WASHINGTON — A day after their worst electoral drubbing in more than three decades, Republicans began a difficult and potentially divisive search for a path out of a dark political wilderness.
And with the fall of John McCain and President Bush from the top of the party, a debate is emerging among competing GOP factions over who should pick up the Republican standard.
Alaska Gov. Sarah Palin, whose positions on abortion and gun rights helped energize the Republican base during the presidential campaign, has already been embraced by many social conservatives.
Others, including champions of small government, see hope in Louisiana Gov. Bobby Jindal or Minnesota Gov. Tim Pawlenty. Some in the shrinking moderate wing of the party are looking to Florida Gov. Charlie Crist.
Also contending for party leadership could be former Massachusetts Gov. Mitt Romney and former Arkansas Gov. Mike Huckabee, who both lost bids for the GOP presidential nomination this year, as well as former House Speaker Newt Gingrich.
But as Republicans struggle to come to terms with their status as a powerless party in Washington, it is not clear how the GOP will define itself, let alone who will lead it.
"Everybody understands that we are going to go through a period of reexamining our identity," said Kevin Madden, a former aide to House Minority Leader John Boehner (R-Ohio) who worked on Romney's presidential campaign.
"We are going to have to figure out how to rebuild the greater coalition of Republicans and independents and conservative Democrats on issues that really matter to voters," Madden said.
That could be even more difficult as Republicans try to reestablish themselves in opposition to the new president. Barack Obama appropriated GOP messages about taxes and reform during the presidential campaign and may not push as liberal an agenda as many Republicans hope.
"Nancy Pelosi and Harry Reid may go off the deep end," said veteran GOP strategist Tony Fabrizio, referring to the Democratic House speaker and Senate majority leader. "But Obama is a very, very skillful politician. Why do we think he will suddenly become a dope . . . by lurching to the left?"
Amid the hand-wringing Wednesday, conservative thinkers who helped fashion the Republican rise to power a decade ago were already moving to shape the debate about renewing it.
In newspaper opinion pieces and online essays, they heaped scorn on Bush and congressional Republican leaders for expanding government, driving up the national debt and abandoning the core small-government principles of the party.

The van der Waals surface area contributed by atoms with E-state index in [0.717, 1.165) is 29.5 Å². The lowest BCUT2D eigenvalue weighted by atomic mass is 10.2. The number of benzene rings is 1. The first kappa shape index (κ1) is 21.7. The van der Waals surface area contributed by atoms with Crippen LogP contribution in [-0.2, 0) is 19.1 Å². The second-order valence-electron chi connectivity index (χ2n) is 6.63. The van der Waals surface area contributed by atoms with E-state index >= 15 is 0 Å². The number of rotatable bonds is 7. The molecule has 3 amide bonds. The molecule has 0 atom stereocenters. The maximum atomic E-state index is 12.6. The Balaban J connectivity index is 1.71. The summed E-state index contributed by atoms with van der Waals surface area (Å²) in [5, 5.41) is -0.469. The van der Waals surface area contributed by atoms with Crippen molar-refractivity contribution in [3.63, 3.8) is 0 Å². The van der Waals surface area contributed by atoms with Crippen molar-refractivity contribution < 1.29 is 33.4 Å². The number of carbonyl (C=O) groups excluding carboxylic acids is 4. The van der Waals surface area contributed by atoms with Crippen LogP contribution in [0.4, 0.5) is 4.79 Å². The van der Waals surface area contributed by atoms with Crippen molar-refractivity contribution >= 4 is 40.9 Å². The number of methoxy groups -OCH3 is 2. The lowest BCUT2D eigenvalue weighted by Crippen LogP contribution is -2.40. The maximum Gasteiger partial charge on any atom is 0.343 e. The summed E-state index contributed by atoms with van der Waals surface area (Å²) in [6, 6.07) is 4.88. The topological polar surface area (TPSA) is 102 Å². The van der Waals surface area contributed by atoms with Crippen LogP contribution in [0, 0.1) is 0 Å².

"The party that we have supported has betrayed us and abandoned us," said Richard Viguerie, a leading architect of the modern conservative political movement.
Viguerie and others have been particularly critical of the recently enacted financial bail-out pushed by the Bush administration and senior Democrats and Republicans in Congress.
On Capitol Hill, Nevada Sen. John Ensign, who led the Republican senatorial campaign committee, also attributed many of the year's defeats to the loss of the party's fiscal message. "We lost our way on the fundamentals that define Republicans," he said after returns came in Tuesday night.
In the House, where Republicans also suffered heavy losses Tuesday, fiscally conservative lawmakers were already moving Wednesday to take over leadership positions in the conference.
The same representatives, led by Texas Rep. Jeb Hensarling, spearheaded Republican opposition to the bailout last month -- and may soon get the chance to fight a new Democratic stimulus proposal.
Viguerie and others expressed confidence that Bush's departure in January would help the party return to its roots.
"We're finally untethered from the big-government conservatism that defined the Bush administration," said Rep. Jeff Flake (R-Ariz.), a leading champion of cutting federal spending.
Flake also urged the party to move away from so-called wedge issues, such as immigration, which Republican strategists historically looked to for an electoral advantage.
"That has not served our party well," Flake said.
Yet many social issues remain important to broad swaths of the Republican base also vying to set the party's agenda.
And many are looking to Palin to take up their cause. "She is our angel," said the Rev. Lou Sheldon, who heads the Traditional Values Coalition.
Sheldon pointed Wednesday to the success of California's Proposition 8 banning gay marriage as one of the great victories on election day and a hopeful sign of what an energized grassroots conservative movement can accomplish.
Frank Luntz, a Republican strategist whose clients have included former New York mayor and presidential candidate Rudolph. W. Giuliani, warned that a swing right would be disastrous.
"If the Republican Party is a right-wing party, it cannot win. It has to transcend ideology to address the common-sense problems with common-sense solutions," Luntz said. "This is a center-right country, not a right-wing one."
The caution was echoed by Maryland Rep. Wayne Gilchrest, who this spring lost a primary fight to a more conservative Republican challenger.
"When I listen to [conservative hosts] Rush Limbaugh or Sean Hannity," Gilchrest said, "I know this is not the party that I grew up in."